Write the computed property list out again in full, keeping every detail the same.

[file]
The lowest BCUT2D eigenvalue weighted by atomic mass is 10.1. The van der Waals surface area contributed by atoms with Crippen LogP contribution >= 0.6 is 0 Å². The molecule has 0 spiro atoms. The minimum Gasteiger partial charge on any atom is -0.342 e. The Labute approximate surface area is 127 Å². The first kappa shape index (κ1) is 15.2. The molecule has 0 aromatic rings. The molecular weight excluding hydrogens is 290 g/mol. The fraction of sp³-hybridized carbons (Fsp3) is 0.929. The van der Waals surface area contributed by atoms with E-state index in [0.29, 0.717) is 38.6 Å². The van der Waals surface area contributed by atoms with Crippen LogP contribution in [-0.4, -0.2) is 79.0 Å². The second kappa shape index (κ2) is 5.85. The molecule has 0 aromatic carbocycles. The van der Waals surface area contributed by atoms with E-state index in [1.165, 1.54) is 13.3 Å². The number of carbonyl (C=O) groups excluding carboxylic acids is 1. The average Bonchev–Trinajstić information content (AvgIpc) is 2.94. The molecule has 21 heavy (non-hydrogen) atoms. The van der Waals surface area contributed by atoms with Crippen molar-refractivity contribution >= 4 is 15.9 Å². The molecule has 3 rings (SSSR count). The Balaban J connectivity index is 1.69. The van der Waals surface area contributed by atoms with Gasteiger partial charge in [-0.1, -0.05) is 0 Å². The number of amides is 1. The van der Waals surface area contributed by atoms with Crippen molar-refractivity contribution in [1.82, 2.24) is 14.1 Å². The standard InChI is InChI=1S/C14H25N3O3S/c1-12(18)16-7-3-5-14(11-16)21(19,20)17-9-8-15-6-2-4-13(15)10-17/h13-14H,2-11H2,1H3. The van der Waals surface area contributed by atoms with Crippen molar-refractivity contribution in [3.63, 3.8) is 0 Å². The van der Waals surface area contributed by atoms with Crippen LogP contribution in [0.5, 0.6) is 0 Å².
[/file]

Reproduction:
The lowest BCUT2D eigenvalue weighted by atomic mass is 10.1. The van der Waals surface area contributed by atoms with Crippen LogP contribution >= 0.6 is 0 Å². The molecule has 0 spiro atoms. The minimum Gasteiger partial charge on any atom is -0.342 e. The Labute approximate surface area is 127 Å². The first kappa shape index (κ1) is 15.2. The molecule has 0 aromatic rings. The molecular weight excluding hydrogens is 290 g/mol. The fraction of sp³-hybridized carbons (Fsp3) is 0.929. The van der Waals surface area contributed by atoms with E-state index in [0.29, 0.717) is 38.6 Å². The van der Waals surface area contributed by atoms with Crippen LogP contribution in [-0.4, -0.2) is 79.0 Å². The second kappa shape index (κ2) is 5.85. The molecule has 0 aromatic carbocycles. The van der Waals surface area contributed by atoms with E-state index in [1.165, 1.54) is 13.3 Å². The number of carbonyl (C=O) groups excluding carboxylic acids is 1. The average Bonchev–Trinajstić information content (AvgIpc) is 2.94. The molecule has 21 heavy (non-hydrogen) atoms. The van der Waals surface area contributed by atoms with Crippen molar-refractivity contribution >= 4 is 15.9 Å². The molecule has 3 rings (SSSR count). The Balaban J connectivity index is 1.69. The van der Waals surface area contributed by atoms with Gasteiger partial charge in [-0.1, -0.05) is 0 Å². The number of amides is 1. The van der Waals surface area contributed by atoms with Crippen molar-refractivity contribution in [1.82, 2.24) is 14.1 Å². The standard InChI is InChI=1S/C14H25N3O3S/c1-12(18)16-7-3-5-14(11-16)21(19,20)17-9-8-15-6-2-4-13(15)10-17/h13-14H,2-11H2,1H3. The van der Waals surface area contributed by atoms with Crippen molar-refractivity contribution in [3.63, 3.8) is 0 Å². The van der Waals surface area contributed by atoms with Crippen LogP contribution in [0.5, 0.6) is 0 Å².